On the eve of the Money20/20 2018, where among the speakers are owners and top managers of Amazon, Virgin, Microsoft, and other giants, we interviewed Artem Timoshenko, the CEO of Maxpay, a payment processor with extensive risk management and fraud prevention expertise, on a few of the key trends in Fintech this year.
Banking is Mobile
Within the coming years, we are expecting significant changes in the fintech services market. According to Artem, one area getting a lot of attention is mobile commerce using the mobile phone, whether it is payments via SMS (PSMS) or direct mobile carrier billing (PFI).
Our main forecast is that the mobile operators are facing the choice of either transforming into retail banks, or becoming irrelevant.
Think of the mobile operators’ subscriber base: that of any mobile operator’s is several times larger than the client base of any retail bank, and most carriers offer their service nationwide. Each subscriber has their own account, that is, the financial infrastructure is already in place. On top of that, a mobile phone is the most convenient and common interface at a time when the necessity of cash in steep decline.
Cybersecurity Powered by Machine Learning
Two topics that continue to drive a lot of interest this year are artificial intelligence and the technology’s key instrument, machine learning.
Before, with mixed results, risk analysts tried to use big data techniques that aimed to analyze risks and forecast fraud. This approach had later been augmented with updated machine learning techniques to analyze huge amounts of data and metadata, allowing to automate the process of decision making connected with credit issuance and payment processing risks. Here, several companies like Covery have been especially successful in blending the automatic decision-making with logic understood by humans, in effect solving the “black box” problem that arises when using pure machine learning approaches.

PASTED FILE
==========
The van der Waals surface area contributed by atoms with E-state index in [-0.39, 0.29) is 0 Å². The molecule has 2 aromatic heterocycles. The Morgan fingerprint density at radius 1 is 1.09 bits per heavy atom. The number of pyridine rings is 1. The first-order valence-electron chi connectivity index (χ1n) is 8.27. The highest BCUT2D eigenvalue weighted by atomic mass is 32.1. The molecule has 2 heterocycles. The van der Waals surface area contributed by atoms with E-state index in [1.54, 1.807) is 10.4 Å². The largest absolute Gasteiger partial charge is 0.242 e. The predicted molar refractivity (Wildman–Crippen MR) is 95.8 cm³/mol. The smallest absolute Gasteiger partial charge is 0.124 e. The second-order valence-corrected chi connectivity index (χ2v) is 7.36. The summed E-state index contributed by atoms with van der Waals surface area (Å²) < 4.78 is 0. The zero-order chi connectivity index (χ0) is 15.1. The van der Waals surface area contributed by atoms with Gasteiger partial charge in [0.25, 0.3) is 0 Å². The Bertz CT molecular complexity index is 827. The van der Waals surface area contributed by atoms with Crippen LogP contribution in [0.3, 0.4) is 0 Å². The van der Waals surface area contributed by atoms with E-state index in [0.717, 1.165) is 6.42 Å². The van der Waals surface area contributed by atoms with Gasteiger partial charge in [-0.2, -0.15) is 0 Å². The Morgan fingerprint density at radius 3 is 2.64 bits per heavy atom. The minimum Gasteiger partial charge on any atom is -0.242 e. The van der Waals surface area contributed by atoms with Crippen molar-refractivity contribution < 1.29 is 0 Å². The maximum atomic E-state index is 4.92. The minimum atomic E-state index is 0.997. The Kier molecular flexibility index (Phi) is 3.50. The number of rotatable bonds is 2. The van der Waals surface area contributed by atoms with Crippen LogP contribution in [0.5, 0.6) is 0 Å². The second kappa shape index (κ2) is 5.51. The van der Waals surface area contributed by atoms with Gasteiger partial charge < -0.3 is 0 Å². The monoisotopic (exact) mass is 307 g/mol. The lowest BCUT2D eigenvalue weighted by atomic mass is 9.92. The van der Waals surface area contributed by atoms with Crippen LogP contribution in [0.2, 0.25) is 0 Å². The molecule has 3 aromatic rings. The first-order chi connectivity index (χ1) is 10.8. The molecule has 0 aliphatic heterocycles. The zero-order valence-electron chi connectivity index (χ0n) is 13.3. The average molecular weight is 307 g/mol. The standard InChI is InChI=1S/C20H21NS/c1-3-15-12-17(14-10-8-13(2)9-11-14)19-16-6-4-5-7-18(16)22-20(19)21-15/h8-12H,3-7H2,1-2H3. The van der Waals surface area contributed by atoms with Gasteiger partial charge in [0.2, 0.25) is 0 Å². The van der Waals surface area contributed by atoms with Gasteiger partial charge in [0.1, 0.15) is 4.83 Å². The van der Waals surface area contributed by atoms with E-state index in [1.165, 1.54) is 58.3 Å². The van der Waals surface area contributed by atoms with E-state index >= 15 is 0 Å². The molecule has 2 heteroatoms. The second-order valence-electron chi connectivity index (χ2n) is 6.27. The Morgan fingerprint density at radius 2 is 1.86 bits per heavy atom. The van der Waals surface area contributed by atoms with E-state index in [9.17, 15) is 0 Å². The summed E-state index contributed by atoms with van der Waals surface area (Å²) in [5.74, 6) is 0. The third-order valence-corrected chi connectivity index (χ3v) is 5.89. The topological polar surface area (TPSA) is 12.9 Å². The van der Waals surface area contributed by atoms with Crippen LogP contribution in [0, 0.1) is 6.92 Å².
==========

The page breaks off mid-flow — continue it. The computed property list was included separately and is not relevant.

Financial Services Personalization
Fintech innovation is no longer limited to technology-driven changes. Industry giants and startups alike are actively experimenting with blending financial services into products aimed to be an all-in-one solution for a specific client base. One interesting example we’ve seen is called Genome, a European e-wallet and online merchant service provider for business owners who sell online.
I think that in the near future we can expect a lot of examples of financial services combining in new and unusual ways, offering more personalization around the needs of customer segments that are currently seen as niche.
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